no mention of the biggest financial fund intrusion into the consumer economy, which is housing. the next decade will see waves of gentrification, (plenty of bribery of local government to achieve those permits) and lots of poor people being priced out of the market and more slum dwellers (see Mike Davis Planet of Slums to see the global picture)

 the fed has not only empowered them they've instructed them, [buy your own bonds at auction to drive up the price]. you can front run any market. imagine yourself at the supermarket where you reach for an apple and the JP Morgan designated shopper reaches ahead of you and then offers you the apple for five cents more.

or imagine buying a gun and there is no ammunition for sale, or the price of gold drops but there is none to buy, hey wait didn't that already happen?

ITrustMyGut's picture

sadly, this is just more evidence of the true end game. Monopolization.


not communism/ socialism.. blah blah.. no.. W Va coal mine status for us serfs... but Globally...


they know exactly what they are doing.

De minimus's picture

I absolutely disagree with you. The beneficiaries, the movers here within government, through whom all things must now be passed and judged by are Marxist to their core. You have only to look at the AVAILABLE VIDEO...... PRODUCED BY THEM.......

They are the nexus, the fulcrum and the reason they are winning and freedom and free markets are losing, not to mention the rest of us, is because they control education but more importantly, the media and the courts, and none of that was accomplished by accident. Lies can only succeed in the absence of truth and facts, which as we know are not readily available to the ordinary person.

Spigot's picture

What else did you think they were doing with the $14 god damn TRILLION they got from the FED, huh? What? Lending to businesses? hahahahahahahahaha... they are now buying the whole god damned everything, because YOU HAVE TO HAVE COLLATERAL to re-hypothicate, and the REAL ECONOMY is the only place left to leverage this fraud. They don't give a shit about aluminum bars or BTUs, they want this stuff as collateral for their dark pools.

dirtbagger's picture

What makes this doubly dangerous is all of the re-hpothicated collateral is leveraged 20:1 and is interest rate sensitive.   When, if ever the FED stops its ZIRP manipulation and the bond vigilantes reappear, the financial instituions will be toast and the S&P at 600. 

Hubbs's picture

trtanslation: The banks know all the 1's and 0's on their electronic  register/balance sheet are just that, so they have to launder all these into real tangible assets.


The preppers are ridiculed for holding tangibles...but looky looky what the banks are doing.

Panafrican Funktron Robot's picture

Indeed, watch what they do, not what they say.

nickels's picture

 Your business is very important to us. Please hold for the next avaiable representative. Your wait time is--forever.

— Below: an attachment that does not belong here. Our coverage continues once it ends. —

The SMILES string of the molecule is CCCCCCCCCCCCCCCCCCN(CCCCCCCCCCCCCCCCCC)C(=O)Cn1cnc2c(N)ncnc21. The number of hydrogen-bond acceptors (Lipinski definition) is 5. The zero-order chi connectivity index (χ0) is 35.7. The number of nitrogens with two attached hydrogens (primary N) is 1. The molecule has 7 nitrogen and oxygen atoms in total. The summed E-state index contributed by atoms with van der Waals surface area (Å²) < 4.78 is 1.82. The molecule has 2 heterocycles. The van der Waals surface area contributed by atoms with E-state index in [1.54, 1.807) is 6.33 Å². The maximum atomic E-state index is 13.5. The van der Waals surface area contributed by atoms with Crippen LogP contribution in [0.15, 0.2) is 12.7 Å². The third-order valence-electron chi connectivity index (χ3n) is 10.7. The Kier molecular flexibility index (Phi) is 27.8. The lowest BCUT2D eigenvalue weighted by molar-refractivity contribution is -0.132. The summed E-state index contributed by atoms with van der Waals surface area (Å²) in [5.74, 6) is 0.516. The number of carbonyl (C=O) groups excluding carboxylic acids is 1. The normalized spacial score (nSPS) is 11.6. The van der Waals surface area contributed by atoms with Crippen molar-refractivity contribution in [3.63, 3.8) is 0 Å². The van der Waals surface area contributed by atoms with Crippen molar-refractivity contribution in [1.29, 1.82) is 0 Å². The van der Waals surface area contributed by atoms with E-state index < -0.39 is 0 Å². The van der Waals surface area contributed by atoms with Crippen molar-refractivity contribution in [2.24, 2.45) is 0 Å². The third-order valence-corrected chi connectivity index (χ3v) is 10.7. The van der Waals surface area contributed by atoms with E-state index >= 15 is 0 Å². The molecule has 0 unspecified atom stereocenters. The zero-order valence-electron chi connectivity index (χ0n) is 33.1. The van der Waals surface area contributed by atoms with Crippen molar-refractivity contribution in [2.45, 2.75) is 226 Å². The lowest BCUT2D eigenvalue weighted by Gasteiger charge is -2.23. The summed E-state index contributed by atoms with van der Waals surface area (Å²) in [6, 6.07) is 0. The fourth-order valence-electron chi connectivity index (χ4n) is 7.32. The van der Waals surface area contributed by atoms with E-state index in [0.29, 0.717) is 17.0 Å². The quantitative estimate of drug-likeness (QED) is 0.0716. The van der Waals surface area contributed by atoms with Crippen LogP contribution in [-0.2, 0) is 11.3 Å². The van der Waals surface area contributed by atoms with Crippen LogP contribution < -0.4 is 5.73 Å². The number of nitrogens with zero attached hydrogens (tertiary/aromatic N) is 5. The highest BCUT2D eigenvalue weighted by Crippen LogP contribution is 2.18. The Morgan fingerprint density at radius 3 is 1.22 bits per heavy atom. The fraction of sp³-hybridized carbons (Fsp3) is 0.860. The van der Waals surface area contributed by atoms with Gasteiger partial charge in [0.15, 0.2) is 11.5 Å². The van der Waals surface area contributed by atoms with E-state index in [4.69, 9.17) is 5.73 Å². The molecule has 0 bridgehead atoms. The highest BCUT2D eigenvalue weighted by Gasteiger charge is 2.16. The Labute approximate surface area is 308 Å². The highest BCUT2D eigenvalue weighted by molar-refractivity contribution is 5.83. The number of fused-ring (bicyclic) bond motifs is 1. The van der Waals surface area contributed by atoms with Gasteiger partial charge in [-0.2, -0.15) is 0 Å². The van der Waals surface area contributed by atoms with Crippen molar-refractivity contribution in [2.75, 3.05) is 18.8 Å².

Hubbs's picture

Dudes, we are owned.

Cathartes Aura's picture

since birth, generations past.

lakecity55's picture

Fascism/Communism in Action.


Badabing's picture

Buy it all up for pennies on the dollar

Mr. Hudson's picture

I remember reading the comments a while back by forum members on Liberty Forest who said that the banks would never buy up assets for pennies on the dollar, and that the Central Banks didn't own any gold. Boy, we're they wrong!

Duude's picture

When did investment banks not make these types of investments in the economy? Should they be making home loans? Leave that to the Wells Fargos of the world.

Panafrican Funktron Robot's picture

I think you're missing the forest for the trees.  I-banks investing in this stuff, in the absence of a taxpayer/ordinary depositor backstop, is perfectly fine.  

Ranger4564's picture

You cannot have a dictatorship unless you control the resources. We have never been as free / fair as many had imagined, but we have descended into an accelerated state of control. It won't matter how much anyone protests by mail / appeals to reason, the henchmen will take it by force / legal mandate / economic chicanery. The condition most people are struggling with is that the entire system has always been immoral, so they cannot chastise these players on ethical or moral ground... there is none.

We have got to take back control. They have almost won the entire war. The casualties are everywhere, if one only looks.

MrBoompi's picture

I assume these Congressmen have studied The Federal Reserve Act and the Federal Reserve system. If so, they know the Federal Reserve is owned by the banks in question. If the activities these organizations are engaged in are profitable, if anyone from the Fed dares to nose around in their business and make waves, they will politely and immediately to told to fuck off, or else something far more serious will happen to them. The Federal Reserve and its member banks are not a part of the Federal government. Congress has no current authority over them. In fact, I would dare to say the bankers have control over the US government. So called oversight is a joke. I would like the American people, through its elected representatives in Congress, to take back the monetary authority it once had, but this seems next to impossible now.

Notarocketscientist's picture

If you oppose this you will be labelled a terrorist.... and dealt with accordingly

Cathartes Aura's picture

of course they know this, it's the fine print in their job description.